Xpert. Yes there are many racing multihulls that have a carbon fiber honeycomb core including boats (Orange 2) that have circled the globe. The upside is this combination is light weight and is strong if designed and used correctly. Notice I said race boats here, that are not mistreated by running onto beaches, banging into wharf's etc. BUT there are downsides that need to be considered.

    Number one. If you are doing a cruising boat (I have seen your thread and will assume we are talking of the 9 meter cat) a thin skin will not handle knocks or dings well. Every time you approach a wharf or sail in coastal waters that have junk, weather bouys, tree branches, semi submerged containers etc you are at risk. Cruising boats that have thin structurally strong skins that can be pierced very easily. If a thin skin honeycomb core is pierced it lets in water, it is a real problem. Its not without reason that Catalacs had 8 to 10 mm thick solid skins. Lagoon 38 have up to 12 mm solid skins. Real world says about 1.5 mm minimum of some form of glass/carbon on outside of a foam or wood core on the external underwater parts of your hull give you some form of knock resistance in the real world.

    If the carbon fibre honeycomb core is not built well, thin skins can be permeable (let moisture in). Even if it is well built and suitably painted, movement can let moisture/vapor through a thin skin. I have watched to owner of a 44 foot serious racing monohull slowly peel back parts of the inner skin of his boats and found water in many parts of the core. The outer and inner skin looked good and no one could figure out how the water got there, the best guess was water vapor or migration.

    The type and size of honeycomb cells is important in both construction and use. If you are using vacuum pressure to apply the skins an incorrect core can distort around the edges of each sheet an around tighter bends. Some honeycomb core carbon fibre skin combinations are too stiff in real world use. A series of 60 foot ocean racing tris in the early 2000's were breaking forward wing components because the carbon fibre honeycomb structures were to stiff and cracking in an area that was required to be flexible. Orange 2 also had problems in its forward wing area.

    The thinner and lighter the skins are, the better your design knowledge of the dynamic movement of your hull structure needs to be. All multi's are flexible, some are more rigid than others but when the rig is loaded up in a seaway these boats flex. This is getting to FEA stuff. As you lighten the structure the less margin of error you have. I have seen a light foam glass boat that was literally torn apart when a minor crack developed into a split hull in rough seas.

    I have no problems with using carbon fibre in boat building. I have some problems with using honeycomb cores in cruising boats in hulls, foam or wood cores are better. Decks or cabin structures with honeycomb cores are OK. I also have problems with very thin "structurally OK" skins on a cruising boat. In the real world of the cruising boat you are proposing an e-glass skin on a foam core would be easier to build, more knock resistant and would probably only add 20 % more hull shell weight (it still will weight half of a Catalac 9 meter structure). Your proposed payload capacity will only be marginally cut.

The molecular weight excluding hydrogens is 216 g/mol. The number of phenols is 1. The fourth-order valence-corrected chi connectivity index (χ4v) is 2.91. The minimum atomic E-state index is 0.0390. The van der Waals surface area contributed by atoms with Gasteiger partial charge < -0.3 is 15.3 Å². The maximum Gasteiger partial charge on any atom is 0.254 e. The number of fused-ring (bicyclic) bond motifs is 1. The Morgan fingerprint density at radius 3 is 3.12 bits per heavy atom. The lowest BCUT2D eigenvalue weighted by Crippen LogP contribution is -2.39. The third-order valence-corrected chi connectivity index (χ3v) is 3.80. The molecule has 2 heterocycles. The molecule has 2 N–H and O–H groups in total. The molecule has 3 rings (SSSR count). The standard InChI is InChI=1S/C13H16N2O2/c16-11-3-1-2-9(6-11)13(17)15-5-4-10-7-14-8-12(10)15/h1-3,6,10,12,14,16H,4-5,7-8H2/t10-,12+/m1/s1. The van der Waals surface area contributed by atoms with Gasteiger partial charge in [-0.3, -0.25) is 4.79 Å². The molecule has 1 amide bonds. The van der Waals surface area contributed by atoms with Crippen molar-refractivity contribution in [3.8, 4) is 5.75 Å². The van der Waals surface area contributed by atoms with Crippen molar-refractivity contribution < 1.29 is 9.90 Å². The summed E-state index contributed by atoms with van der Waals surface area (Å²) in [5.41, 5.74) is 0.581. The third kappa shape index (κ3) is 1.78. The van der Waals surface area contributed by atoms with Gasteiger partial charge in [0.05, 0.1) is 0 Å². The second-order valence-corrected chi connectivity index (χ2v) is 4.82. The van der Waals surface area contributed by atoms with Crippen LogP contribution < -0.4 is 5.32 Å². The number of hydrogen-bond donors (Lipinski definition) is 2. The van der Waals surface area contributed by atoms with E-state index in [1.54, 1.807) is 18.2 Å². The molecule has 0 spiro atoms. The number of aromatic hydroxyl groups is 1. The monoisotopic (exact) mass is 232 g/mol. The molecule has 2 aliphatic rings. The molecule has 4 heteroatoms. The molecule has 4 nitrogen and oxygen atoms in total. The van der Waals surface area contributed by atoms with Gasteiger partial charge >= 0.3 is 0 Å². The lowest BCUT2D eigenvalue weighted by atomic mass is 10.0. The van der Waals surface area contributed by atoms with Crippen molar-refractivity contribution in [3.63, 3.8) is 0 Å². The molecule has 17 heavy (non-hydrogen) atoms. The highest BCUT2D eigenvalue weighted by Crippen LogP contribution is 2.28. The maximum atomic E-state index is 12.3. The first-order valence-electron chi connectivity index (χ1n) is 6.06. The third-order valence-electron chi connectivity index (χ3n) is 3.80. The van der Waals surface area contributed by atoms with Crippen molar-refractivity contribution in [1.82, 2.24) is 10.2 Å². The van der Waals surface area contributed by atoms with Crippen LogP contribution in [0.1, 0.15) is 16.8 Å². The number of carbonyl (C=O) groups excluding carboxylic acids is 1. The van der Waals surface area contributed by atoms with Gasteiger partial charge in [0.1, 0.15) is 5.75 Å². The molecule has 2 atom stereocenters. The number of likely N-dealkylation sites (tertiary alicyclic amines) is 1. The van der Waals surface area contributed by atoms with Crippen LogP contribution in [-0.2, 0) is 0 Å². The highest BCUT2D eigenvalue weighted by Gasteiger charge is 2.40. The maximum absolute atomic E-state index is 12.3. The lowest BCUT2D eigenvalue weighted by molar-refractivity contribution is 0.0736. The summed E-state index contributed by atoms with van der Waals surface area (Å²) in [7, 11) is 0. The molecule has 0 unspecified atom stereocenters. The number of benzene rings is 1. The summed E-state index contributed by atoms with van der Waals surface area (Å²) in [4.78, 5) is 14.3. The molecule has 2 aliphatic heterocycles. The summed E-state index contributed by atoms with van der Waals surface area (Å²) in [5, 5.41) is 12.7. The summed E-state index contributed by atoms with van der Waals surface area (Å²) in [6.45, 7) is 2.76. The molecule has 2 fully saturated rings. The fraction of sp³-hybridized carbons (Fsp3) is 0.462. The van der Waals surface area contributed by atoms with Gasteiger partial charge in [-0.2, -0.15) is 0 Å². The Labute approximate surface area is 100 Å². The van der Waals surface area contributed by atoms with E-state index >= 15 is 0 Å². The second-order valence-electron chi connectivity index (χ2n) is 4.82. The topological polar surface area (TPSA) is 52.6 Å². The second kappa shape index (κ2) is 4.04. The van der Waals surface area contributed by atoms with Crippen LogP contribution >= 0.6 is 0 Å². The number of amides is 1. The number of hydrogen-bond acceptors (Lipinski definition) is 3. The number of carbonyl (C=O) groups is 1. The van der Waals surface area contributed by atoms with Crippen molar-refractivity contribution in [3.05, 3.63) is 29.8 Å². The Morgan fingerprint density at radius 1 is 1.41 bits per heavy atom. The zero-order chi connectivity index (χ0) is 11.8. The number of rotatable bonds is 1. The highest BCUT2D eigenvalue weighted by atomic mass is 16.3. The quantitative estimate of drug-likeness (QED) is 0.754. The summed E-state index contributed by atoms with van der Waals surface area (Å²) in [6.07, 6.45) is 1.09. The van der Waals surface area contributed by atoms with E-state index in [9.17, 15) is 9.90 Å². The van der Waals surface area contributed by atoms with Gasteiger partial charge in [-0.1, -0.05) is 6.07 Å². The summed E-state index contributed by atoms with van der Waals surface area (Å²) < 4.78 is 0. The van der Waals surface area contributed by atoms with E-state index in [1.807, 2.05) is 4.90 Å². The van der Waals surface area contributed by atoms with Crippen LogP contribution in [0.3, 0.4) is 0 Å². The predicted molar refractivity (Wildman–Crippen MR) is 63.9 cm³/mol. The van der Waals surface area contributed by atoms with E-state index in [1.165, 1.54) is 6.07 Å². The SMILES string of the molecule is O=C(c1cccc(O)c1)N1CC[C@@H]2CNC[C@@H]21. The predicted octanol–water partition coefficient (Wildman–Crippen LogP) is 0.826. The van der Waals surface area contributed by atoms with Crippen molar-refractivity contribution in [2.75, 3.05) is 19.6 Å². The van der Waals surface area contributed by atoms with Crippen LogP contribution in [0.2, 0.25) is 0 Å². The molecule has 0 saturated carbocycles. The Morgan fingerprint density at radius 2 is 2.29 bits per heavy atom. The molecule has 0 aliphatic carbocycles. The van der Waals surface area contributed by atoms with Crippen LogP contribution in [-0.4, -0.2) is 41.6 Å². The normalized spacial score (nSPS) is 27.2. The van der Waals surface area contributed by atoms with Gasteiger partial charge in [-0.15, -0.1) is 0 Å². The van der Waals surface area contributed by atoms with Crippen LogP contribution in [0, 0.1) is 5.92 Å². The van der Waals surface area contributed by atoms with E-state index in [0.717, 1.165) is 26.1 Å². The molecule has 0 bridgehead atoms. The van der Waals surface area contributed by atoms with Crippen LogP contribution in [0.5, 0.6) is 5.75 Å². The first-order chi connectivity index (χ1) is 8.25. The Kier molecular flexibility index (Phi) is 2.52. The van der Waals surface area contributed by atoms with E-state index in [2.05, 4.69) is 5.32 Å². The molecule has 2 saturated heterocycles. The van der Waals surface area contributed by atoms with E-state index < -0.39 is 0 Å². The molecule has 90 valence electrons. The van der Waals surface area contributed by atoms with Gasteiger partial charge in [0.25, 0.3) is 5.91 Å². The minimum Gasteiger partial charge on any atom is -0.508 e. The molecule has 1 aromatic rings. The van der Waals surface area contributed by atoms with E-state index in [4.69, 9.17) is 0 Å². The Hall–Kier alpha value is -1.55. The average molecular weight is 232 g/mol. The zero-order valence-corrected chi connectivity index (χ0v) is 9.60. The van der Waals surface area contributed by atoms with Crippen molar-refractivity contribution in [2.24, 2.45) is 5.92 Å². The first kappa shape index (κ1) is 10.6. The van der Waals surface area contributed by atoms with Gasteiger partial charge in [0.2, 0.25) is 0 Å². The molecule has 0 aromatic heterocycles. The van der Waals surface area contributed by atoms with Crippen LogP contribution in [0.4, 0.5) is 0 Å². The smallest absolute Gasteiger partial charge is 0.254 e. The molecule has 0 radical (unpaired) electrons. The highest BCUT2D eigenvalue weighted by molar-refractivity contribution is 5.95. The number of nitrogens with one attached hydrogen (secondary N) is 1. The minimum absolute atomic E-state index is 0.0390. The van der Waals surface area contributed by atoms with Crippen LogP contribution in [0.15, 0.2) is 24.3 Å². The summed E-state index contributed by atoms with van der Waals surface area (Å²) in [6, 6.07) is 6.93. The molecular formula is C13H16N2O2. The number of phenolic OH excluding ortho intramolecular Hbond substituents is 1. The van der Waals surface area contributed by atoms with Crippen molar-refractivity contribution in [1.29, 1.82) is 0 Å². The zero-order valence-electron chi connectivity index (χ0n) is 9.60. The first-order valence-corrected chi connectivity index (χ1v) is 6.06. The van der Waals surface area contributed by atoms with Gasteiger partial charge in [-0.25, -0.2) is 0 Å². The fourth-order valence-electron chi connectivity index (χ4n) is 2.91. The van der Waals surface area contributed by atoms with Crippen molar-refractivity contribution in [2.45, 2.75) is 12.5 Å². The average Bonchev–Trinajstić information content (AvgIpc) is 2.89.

Finally if your aim at weight reduction is improved performance there are many ways to improve performance beyond weight reduction. A decent set of foils (eg dagger boards) will give you an EG 5% increase immediately. A good hull shape lowering the wetted surface and improving the length to beam ratio ratio will give you another EG 5% gain. Put a good rig on the boat and you get another EG 5% gain. Yes reduced hull weight helps, but if the reduced weight is going into an increased payload without other changes you are back to the same staring point of performance as a heavier hull with less payload. Have fun in the design process, there are many people who will give advice.
     
    Last edited: Jun 24, 2020
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  12. oldmulti
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    oldmulti Senior Member

    This part of the rig series is about useability. Now I will define “cruising”. It can range from an occasional light hearted day race to extended offshore sailing. The major criteria here is that you are not required to be at a given location travelling a specific course in the shortest possible time. Cruising is about choosing you weather window, powering the boat up to the point you are comfortable with and adjusting the course to suit your sailing needs. Cruisers can be caught in difficult conditions on a lee shore and will need an efficient boat to get to safety but under most conditions a easily handled useable rig is the aim. There are several ways to get a useable effective (less than optimum efficiency but still good) rig.

    Option 1. Have a rig that either has a sail up or down. Minimal sail changes or reefing. Example are James Wharram wingsail ketch rig cats. They have a ketch rig with one or 2 headsails. To reef for higher wind speeds, you just completely drop EG a headsail or a mizzen. Reduced sail area, if winds are stronger drop the main and mizzen and run under a small jib. Simple, effective and relatively easy to adjust to increasing wind speed. PS one warning dropping a “wing mainsail” or eg a Freedom 40 mainsail that wraps around a mast is not simple if the sail is loaded up. The friction between the sail cloth and the mast can be large! Brian mast aft rig on wire stays uses the same general idea. Both ideas are useful when you don’t care about the “optimum speed” across the wind speed range.